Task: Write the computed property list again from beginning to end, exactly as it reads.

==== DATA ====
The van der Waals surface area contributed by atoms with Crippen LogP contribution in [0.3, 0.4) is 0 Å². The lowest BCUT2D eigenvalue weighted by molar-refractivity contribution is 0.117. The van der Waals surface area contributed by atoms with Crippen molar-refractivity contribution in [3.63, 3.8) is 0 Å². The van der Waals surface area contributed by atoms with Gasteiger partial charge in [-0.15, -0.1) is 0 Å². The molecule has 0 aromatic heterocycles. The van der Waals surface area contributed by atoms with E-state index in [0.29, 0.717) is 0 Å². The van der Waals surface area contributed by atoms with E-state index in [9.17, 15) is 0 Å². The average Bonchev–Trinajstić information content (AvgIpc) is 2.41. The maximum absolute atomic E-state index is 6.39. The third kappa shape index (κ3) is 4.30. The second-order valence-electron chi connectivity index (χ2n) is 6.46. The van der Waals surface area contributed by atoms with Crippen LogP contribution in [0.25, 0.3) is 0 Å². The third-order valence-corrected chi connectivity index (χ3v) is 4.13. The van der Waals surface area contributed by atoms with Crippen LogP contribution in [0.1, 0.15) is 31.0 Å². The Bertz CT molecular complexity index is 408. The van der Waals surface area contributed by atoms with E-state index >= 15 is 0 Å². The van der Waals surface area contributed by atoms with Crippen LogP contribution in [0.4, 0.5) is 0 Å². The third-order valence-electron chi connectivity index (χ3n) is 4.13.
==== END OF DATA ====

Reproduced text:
The van der Waals surface area contributed by atoms with Crippen LogP contribution in [0.3, 0.4) is 0 Å². The lowest BCUT2D eigenvalue weighted by molar-refractivity contribution is 0.117. The van der Waals surface area contributed by atoms with Crippen molar-refractivity contribution in [3.63, 3.8) is 0 Å². The van der Waals surface area contributed by atoms with Gasteiger partial charge in [-0.15, -0.1) is 0 Å². The molecule has 0 aromatic heterocycles. The van der Waals surface area contributed by atoms with E-state index in [0.29, 0.717) is 0 Å². The van der Waals surface area contributed by atoms with E-state index in [9.17, 15) is 0 Å². The average Bonchev–Trinajstić information content (AvgIpc) is 2.41. The maximum absolute atomic E-state index is 6.39. The third kappa shape index (κ3) is 4.30. The second-order valence-electron chi connectivity index (χ2n) is 6.46. The van der Waals surface area contributed by atoms with Crippen LogP contribution in [0.25, 0.3) is 0 Å². The third-order valence-corrected chi connectivity index (χ3v) is 4.13. The van der Waals surface area contributed by atoms with Crippen LogP contribution in [0.1, 0.15) is 31.0 Å². The Bertz CT molecular complexity index is 408. The van der Waals surface area contributed by atoms with E-state index >= 15 is 0 Å². The van der Waals surface area contributed by atoms with Crippen LogP contribution in [0.4, 0.5) is 0 Å². The third-order valence-electron chi connectivity index (χ3n) is 4.13.